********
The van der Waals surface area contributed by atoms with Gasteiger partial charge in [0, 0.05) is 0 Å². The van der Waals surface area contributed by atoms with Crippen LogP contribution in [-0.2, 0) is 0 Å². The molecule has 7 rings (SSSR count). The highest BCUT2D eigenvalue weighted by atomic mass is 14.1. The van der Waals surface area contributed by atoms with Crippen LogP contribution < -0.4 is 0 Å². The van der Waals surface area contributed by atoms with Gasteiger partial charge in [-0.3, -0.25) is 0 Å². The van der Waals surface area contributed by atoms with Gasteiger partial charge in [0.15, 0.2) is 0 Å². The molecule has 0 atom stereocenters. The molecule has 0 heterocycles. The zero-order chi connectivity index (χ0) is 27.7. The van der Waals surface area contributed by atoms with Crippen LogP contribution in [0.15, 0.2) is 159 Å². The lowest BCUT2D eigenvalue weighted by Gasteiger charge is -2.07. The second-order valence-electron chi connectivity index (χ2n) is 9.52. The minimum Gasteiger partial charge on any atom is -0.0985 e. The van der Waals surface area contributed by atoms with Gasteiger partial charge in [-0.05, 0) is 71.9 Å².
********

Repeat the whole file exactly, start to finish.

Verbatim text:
The van der Waals surface area contributed by atoms with Gasteiger partial charge in [0, 0.05) is 0 Å². The van der Waals surface area contributed by atoms with Crippen LogP contribution in [-0.2, 0) is 0 Å². The molecule has 7 rings (SSSR count). The highest BCUT2D eigenvalue weighted by atomic mass is 14.1. The van der Waals surface area contributed by atoms with Crippen LogP contribution < -0.4 is 0 Å². The van der Waals surface area contributed by atoms with Gasteiger partial charge in [-0.3, -0.25) is 0 Å². The van der Waals surface area contributed by atoms with Gasteiger partial charge in [0.15, 0.2) is 0 Å². The molecule has 0 atom stereocenters. The molecule has 0 heterocycles. The zero-order chi connectivity index (χ0) is 27.7. The van der Waals surface area contributed by atoms with Crippen LogP contribution in [0.15, 0.2) is 159 Å². The lowest BCUT2D eigenvalue weighted by Gasteiger charge is -2.07. The second-order valence-electron chi connectivity index (χ2n) is 9.52. The minimum Gasteiger partial charge on any atom is -0.0985 e. The van der Waals surface area contributed by atoms with Gasteiger partial charge in [-0.05, 0) is 71.9 Å².